Sunday, August 12, 2018
When I get ID’d somewhere in public as “The Vindicator guy,” people will often come up to me with this announcement:
“I have a question for you.”
Honestly, in 11 years here, I need two or three fingers to count the number of times that moment has been awkward or hostile. Most folks who want to talk truly just want to talk. That’s nice.
When they ask me that question, I toy with them and give them an answer before they can ask their question. I say:
“Yes, Bertram de Souza is one of my favorite co-workers and is one of the nicest guys around the office.”
They smile. Oddly, more times than not, their question was along those lines.
It is a true statement. The Bertram who has been experienced on The Vindicator pages for several decades – tough, antagonizing, one-sided – is not the guy he is in life. The Sunday guy is the job he’s taken; the uniform he wears. Police wear a badge; UPS drivers wear brown.
Bertram wears a tough coat of journalism. It’s not one I always agree with. But I don’t always agree with my mom, either.
But I love the greater good that my mom delivers; same with Bertram. Without either, there are gaps in life and actions that happen or do not.
I have had two or three occasions where officials actually said they flinched on purchasing and hiring decisions – marginal decisions, mind you, in that they were not illegal, but not the most popular or the most clean decisions.
Their reason for their decisions was not because of workplace pressure, or public pressure, but because of how Bertram would scrutinize the decision on Sundays.
It’s a Bertram effect on public actions. It’s also a journalism effect.
We ran a story a few weeks back about what happens to towns when such journalism ends. Two economists did a study following an importance-of-journalism rant by HBO satirist John Oliver.
The news agency CityLab reported on the study with this conclusion: When local journalism shut its doors, communities lose out. Citylab wrote:
“People and their stories can’t find coverage. Politicos take liberties when it’s nobody’s job to hold them accountable. What the public doesn’t know winds up hurting them. The city feels poorer, politically and culturally.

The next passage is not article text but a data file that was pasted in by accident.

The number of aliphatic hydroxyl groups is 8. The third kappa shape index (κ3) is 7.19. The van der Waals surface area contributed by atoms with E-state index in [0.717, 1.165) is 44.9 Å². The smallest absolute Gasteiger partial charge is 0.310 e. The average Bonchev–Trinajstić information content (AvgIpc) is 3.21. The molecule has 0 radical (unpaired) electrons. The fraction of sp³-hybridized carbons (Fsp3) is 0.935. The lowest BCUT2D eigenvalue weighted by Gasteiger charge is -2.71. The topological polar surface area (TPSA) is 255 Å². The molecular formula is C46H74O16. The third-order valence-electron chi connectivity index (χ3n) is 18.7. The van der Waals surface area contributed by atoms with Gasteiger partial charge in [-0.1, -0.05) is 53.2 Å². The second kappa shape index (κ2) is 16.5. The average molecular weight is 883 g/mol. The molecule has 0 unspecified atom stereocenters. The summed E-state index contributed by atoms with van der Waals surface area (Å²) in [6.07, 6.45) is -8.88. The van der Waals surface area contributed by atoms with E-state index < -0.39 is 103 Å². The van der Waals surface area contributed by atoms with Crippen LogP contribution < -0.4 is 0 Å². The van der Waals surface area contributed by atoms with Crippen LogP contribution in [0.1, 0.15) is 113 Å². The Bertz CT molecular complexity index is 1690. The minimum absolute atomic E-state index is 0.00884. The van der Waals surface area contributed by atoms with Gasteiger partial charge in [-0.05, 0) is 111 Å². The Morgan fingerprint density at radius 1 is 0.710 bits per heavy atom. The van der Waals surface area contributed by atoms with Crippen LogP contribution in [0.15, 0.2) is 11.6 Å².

“Cities where newspapers closed up shop saw increases in government costs as a result of the lack of scrutiny over local deals, say researchers who tracked the decline of local news outlets between 1996 and 2015. Disruptions in local news coverage are soon followed by higher long-term borrowing costs for cities. Costs for bonds can rise as much as 11 basis points after the closure of a local newspaper – a finding that can’t be attributed to other underlying economic conditions, the authors say. Those civic watchdogs make a difference to the bottom line.”
So why get on this bandwagon today?
Check out the headline of a study this week from the group Ipsos:
A poll found that 43 percent of Republicans want President Trump to have the powers to shut down media that is of bad behavior. Don’t gloat Democrats and Independents – 12 percent and 21 percent of you, respectively, agreed with the same question.
Stripped of political leaning and just aggregated – its 26 percent of the 1,000 people surveyed who believe in handing such powers to the president.
Last year, a similar study had that measure at 25 percent of Americans, with the number reaching 42 percent among Trump supporters.
Now, this result is not entirely new. A poll in 1979 had this number at 20 percent.
But the growth of the recent numbers is worth a longer look in light of a president who is unflinching in his attacks on media, specifically the New York Times and CNN and anyone else that dares to question him.
“The news media is the enemy of the American people,” he tweets and states.
That line from the world’s most powerful leader was laughable at first, much like the taunts in the early days of his campaign.
Then that campaign, and its repeated bullying and chiding, left his Republican foes wondering what the heck just hit them – as they were bowing out.
There’s a trend here worth watching and standing up against.
Turn out the media? Then turn out the lights.
Todd Franko is editor of The Vindicator. He likes emails about stories and our newspaper. Email him at firstname.lastname@example.org. He blogs, too, on Vindy.com. Tweet him, too, at @tfranko.